The current migrant and refugee crisis facing Europe has led to an increase in the threat of terror, with reports of ISIL using the crisis to send terrorists, posing as refugees. Yet the most significant threat is from right-wing groups within Europe.
She said the current crisis is expected to have: "adverse consequences for threats linked to the extreme-right scene. This is because opposition to immigration is one of the most important issues and an important mobilizing factor for the groups.
She denied reports of evidence of ISIL infiltrating the refugees to carry out terror plots, saying the threat was more likely to be internal.
"It is considered unlikely that the Norwegian asylum system is being used by groups like ISIL and al-Qaeda for asylum seekers arriving with violent intentions."'Surge of the Extreme Right'
Her comments come a day after European Commission Vice President Frans Timmermans said that unless the migrant crisis in Europe was addressed properly there would be a surge of right-wing extremism across the continent.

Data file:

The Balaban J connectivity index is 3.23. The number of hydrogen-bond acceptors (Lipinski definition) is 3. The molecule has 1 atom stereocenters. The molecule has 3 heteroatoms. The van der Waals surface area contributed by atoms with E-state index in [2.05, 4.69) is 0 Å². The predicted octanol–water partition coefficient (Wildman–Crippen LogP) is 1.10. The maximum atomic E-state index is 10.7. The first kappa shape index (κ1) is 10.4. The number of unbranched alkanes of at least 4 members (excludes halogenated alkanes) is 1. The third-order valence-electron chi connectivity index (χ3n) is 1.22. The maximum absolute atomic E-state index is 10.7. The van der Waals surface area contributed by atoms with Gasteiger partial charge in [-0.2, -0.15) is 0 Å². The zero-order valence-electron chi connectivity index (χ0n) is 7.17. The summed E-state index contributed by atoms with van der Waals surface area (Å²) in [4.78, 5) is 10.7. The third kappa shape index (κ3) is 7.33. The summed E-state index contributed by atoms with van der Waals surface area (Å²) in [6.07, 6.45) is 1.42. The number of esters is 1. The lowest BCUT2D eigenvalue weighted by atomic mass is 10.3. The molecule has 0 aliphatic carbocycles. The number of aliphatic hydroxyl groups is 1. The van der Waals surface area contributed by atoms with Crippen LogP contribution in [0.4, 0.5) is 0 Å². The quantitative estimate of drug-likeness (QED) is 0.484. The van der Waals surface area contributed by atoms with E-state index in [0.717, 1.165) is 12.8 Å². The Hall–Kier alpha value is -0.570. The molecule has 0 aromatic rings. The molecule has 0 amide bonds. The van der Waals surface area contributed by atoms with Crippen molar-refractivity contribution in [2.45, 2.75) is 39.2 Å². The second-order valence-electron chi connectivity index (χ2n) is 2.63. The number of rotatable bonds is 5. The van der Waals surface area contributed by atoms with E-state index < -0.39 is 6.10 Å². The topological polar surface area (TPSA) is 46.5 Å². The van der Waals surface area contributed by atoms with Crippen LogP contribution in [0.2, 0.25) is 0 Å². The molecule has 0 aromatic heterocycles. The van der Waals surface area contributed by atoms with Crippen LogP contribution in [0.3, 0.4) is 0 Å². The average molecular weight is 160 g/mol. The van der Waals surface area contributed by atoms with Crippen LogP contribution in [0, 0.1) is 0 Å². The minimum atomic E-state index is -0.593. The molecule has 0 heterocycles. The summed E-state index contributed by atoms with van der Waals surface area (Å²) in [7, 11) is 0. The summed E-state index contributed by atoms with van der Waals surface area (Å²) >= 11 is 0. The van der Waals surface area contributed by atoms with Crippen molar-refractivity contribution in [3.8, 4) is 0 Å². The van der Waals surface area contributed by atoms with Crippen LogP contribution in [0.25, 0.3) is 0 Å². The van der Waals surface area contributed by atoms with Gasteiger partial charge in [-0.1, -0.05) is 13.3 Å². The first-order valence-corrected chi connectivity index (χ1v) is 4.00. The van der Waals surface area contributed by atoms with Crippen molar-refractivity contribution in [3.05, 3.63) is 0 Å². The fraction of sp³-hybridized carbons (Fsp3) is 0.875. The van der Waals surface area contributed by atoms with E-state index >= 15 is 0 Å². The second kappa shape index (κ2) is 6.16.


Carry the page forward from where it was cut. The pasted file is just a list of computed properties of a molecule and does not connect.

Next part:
"We have to make sure that those countries where people arrive are better placed to make sure people are registered, that people who don't have the right to asylum are returned swiftly," he told BBC radio.
"If we're not able to tackle this issue, if we're not able to find sustainable solutions, you will see a surge of the extreme right across the European continent."There has been a rise in the number of arson attacks on asylum hostels in Germany, many of them perpetrated by right-wing extremists. Officials are concerned that neo-Nazi networks may be spreading across the country.
Supporters of the German right-wing movement PEGIDA (Patriotic Europeans Against the Islamisation of the Occident) hold up a poster showing German Chancellor Angela Merkel in a uniform with an Euro-logo-armband as they attend a PEGIDA rally on June 1, 2015 in Dresden, eastern Germany.